‘Narrowly defined audiences’ determines the constitution of a station. The
synergy of the radio and music industry acts as a benefactor. Although radio
has experienced multiple instances where its listeners rate would decline, its
incorporation of music culture boosted the number of individual listeners and
formed the concept of mass culture – ‘an artificial construction that
conceptually binds people into a homogenous undifferentiated category’
(Casey, Calvert, French & Lewis, 2008, p. 166). The conjunction of both
industries as mass media, doubled their influence upon a mass audience. The
importance of recognizing this relationship is because in this affiliation, radio
operates as an exhibitor; it showcases and promotes particular songs of a
major industry, the music industry as the distributor; it provides the content
Student ID: 28745086
Unit: MCD 1360 Media Studies B
Lecturer: Patricia DiRisio
and the audience as the consumer; they purchase the content (Branston &
Stafford, 2006, p. 261). Therefore, studying the connection between radio and
music industries is important because singularly, they are each powerful media
outlets. Their synergy boosts their effectivity to influence and control the mass
audience and implies the passive interaction on the audience’s part.
Early sound recording as a medium converted mechanical energy into
electrical energy (Baran 2008, p. 197). Further development of new hardware
revolutionised the digital age. Advancements made in sound recording meant
the audience would be able to listen to music from the past for instance,
SmoothFM – where the music genre is classified as classical rock and ballads.
This genre of music is aimed at baby boomers, elderly individuals aged
between 40-60 years of age. MP3 players was a device designed for the
audience’s use, whether it be social or personal and permitted the distribution
of digital files over computer networks. Digital tracks were converted to
computer files, CD’s could be copied and files could be exchanged with other
consumers of the product. The growing popularity is owed to the MP3 being
portable, inexpensive and its ability to hold multiple files. Despite MP3 being
used individually, it introduced the mass audience to other like-minded
individuals via file sharing. This sense of community becomes a shared
experience because the swapping of files implies that the communication
between peers share an interest in the same music or subject etc. The popular
culture observed among individuals denotes what many or most people like or
prefer.
Furthermore, the transformation of the music industry over the years was a
consequence of socioeconomic and political change of values and beliefs
(Baran 2008, p. 210). An individual’s beliefs and opinions are variable and since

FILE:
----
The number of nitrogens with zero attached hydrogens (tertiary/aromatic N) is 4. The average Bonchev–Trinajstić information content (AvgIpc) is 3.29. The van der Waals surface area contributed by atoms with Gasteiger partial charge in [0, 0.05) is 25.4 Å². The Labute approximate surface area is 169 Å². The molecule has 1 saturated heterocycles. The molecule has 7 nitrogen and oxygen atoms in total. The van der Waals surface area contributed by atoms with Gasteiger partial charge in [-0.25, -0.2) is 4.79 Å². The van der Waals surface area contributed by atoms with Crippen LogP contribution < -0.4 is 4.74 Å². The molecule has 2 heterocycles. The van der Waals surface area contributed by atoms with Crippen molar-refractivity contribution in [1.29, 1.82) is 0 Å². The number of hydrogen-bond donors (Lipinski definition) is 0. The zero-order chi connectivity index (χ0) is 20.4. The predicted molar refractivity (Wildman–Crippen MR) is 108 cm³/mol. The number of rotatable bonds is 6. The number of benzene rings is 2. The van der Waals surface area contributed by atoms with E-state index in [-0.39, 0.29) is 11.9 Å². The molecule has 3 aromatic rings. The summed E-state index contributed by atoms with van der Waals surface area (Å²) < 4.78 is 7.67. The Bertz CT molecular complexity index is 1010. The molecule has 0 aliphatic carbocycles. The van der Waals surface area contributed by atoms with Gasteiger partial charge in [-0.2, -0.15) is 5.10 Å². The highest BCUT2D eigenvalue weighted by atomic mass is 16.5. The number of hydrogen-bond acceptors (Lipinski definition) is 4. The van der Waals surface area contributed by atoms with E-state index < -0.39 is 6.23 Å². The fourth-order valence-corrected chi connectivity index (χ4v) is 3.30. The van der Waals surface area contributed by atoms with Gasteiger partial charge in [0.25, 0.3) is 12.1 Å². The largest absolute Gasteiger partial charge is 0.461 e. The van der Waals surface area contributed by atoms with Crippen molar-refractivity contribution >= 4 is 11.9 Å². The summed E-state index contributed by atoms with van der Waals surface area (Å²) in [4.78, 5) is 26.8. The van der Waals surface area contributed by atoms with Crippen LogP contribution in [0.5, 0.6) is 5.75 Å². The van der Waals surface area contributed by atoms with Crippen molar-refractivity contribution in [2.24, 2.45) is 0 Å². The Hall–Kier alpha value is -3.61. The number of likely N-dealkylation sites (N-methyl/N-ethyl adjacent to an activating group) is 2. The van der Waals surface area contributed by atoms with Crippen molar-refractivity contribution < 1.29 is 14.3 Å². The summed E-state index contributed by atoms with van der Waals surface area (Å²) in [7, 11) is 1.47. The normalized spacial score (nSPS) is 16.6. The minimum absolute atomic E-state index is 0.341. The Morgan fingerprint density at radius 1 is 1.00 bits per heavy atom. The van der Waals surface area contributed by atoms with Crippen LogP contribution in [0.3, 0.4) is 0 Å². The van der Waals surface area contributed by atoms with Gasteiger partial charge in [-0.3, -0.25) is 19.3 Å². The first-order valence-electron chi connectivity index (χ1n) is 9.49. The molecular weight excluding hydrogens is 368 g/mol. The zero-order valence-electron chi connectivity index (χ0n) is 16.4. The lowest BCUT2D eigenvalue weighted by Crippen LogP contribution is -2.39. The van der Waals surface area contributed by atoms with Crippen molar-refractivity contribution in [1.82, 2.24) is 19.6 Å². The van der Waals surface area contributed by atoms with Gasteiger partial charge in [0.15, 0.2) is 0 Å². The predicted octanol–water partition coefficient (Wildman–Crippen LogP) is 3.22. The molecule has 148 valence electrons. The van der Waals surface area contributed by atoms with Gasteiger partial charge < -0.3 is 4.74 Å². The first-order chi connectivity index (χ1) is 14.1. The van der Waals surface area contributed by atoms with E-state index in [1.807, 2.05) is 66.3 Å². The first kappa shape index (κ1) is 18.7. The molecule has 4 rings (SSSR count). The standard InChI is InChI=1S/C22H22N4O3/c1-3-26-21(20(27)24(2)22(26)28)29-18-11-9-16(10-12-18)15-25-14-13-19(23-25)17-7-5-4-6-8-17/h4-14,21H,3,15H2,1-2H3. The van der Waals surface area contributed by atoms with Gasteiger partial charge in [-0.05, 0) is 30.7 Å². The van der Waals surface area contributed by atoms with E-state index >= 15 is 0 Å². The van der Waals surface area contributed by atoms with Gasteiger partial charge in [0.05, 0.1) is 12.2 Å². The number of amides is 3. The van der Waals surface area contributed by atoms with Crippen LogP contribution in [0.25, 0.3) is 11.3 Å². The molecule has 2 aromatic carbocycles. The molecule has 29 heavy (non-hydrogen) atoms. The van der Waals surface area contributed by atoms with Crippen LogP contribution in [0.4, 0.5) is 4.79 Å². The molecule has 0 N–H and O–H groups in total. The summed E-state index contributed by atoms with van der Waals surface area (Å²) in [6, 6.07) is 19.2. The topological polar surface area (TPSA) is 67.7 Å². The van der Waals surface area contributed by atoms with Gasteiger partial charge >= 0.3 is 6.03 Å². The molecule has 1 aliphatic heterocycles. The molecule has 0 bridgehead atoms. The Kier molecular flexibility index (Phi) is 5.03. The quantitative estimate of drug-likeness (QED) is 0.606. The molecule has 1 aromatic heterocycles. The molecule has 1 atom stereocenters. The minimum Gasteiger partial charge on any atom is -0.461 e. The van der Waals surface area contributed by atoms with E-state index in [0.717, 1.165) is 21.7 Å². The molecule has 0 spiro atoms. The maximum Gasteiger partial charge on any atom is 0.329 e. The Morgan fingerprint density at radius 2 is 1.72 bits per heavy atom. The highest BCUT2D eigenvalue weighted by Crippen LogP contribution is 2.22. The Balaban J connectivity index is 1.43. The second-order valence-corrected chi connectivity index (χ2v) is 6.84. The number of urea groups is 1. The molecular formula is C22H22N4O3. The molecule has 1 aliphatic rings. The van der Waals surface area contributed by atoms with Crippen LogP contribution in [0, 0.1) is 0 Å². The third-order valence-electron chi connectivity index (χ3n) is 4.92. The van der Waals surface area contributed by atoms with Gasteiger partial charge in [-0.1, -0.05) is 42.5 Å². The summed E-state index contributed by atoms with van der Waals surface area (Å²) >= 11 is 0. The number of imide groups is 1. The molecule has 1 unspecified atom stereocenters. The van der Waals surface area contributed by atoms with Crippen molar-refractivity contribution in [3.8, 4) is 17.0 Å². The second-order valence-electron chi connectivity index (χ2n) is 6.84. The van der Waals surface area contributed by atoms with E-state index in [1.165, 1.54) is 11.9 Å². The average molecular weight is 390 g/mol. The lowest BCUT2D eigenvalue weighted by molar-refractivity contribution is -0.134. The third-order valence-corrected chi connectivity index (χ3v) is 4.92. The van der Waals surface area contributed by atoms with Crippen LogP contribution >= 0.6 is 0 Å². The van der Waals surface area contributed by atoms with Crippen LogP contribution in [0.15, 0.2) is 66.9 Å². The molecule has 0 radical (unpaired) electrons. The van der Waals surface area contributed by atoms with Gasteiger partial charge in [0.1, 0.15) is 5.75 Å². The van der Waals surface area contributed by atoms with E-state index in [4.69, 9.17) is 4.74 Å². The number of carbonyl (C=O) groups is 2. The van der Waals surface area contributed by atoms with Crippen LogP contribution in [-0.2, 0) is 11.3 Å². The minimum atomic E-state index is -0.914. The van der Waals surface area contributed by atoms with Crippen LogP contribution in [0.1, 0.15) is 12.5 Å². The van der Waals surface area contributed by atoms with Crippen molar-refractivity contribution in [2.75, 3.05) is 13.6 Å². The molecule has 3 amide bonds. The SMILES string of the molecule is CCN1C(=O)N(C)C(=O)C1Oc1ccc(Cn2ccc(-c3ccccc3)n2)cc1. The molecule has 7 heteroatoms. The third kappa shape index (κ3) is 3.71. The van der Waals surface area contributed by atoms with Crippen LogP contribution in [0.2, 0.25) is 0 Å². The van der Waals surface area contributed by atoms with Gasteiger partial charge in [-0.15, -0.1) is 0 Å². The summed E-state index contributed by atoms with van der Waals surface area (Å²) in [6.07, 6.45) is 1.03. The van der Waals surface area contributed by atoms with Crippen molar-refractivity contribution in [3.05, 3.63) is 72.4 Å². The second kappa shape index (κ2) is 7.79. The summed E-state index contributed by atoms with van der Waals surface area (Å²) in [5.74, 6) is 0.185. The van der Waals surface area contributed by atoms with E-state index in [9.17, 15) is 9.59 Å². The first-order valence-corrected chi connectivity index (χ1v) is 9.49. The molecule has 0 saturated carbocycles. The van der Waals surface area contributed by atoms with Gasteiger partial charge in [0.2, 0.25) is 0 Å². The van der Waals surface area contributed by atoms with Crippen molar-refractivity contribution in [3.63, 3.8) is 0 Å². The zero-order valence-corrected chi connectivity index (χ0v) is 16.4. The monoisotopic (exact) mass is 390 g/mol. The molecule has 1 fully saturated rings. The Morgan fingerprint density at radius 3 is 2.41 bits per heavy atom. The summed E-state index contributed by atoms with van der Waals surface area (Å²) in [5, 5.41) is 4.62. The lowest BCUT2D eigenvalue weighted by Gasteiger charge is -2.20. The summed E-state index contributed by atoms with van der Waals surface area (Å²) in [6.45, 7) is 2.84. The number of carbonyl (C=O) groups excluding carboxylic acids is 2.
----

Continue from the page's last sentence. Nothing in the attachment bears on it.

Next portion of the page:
society is made up of individuals, society’s standards are not fixed. However,
this does not excuse the matter that society is completely independent of
media’s influence because they are prone to be affected by the media’s
potential to frame society’s opinions. Major music labels such as Sony and EMI
records, are one of many mega-companies who dominate the entertainment
industry and are among the biggest accumulators of revenue. Like radio, film
was essential to introduce the mass audience to new music. The prevalence of
a particular synergy saw significant films featuring hit singles by signed artists
to boost their success e.g. Grease and Star Wars (Branston & Stafford 2006, p.
260). In addition, the collaboration between television and the music industry
anticipated a format that was music television or MTV, enabling the audience –
to be precise, youth culture, a visual indulgence by producing music videos –
Student ID: 28745086
Unit: MCD 1360 Media Studies B
Lecturer: Patricia DiRisio
unlike radio where the reader is limited to only using their sense of hearing.
Political change after WWII lead to a strong sense of equality among the
African American community resulting in their pursuit of integration. Their
passion seeped into their music which became popular, even among the white
youths- this genre was called Rhythm and blues (RnB), and later addressed
taboo issues such as racism and segregation. The original songs sung by black
artists would be covered by music industry’s and their signed white artists then
aired on radio, which eventually received backlash from white and black
youths demanding for the originals to be played on radio, television etc. (Baran
2008, p. 210) In this, mass media illustrates their powerful ability to distort,
promote, impede and conceal the minority.
Hence, as aforementioned, radio, sound recording, popular music and the
music industry are interweaved through their similar nature and characters.
Synergy and convergence of mass media is what advances their effects as one
of society’s giant influencers. In saying this, it is important to recognize the
impact each platform has individually and via synergy. Seeing as mass media is
a cultural forum, the media does not necessarily have entire control over the
masses. Rather, popular music is driven by the music industry to a limited
extent. The mass audience play an essential part in media’s relationship with
society because despite media’s powerful influence, it is ultimately shaped by
society’s views, values and beliefs which is often reflected and relayed back to
the masses.
Student ID: 28745086
Unit: MCD 1360 Media Studies B
Lecturer: Patricia DiRisio
Student ID: 28745086
Unit: MCD 1360 Media Studies B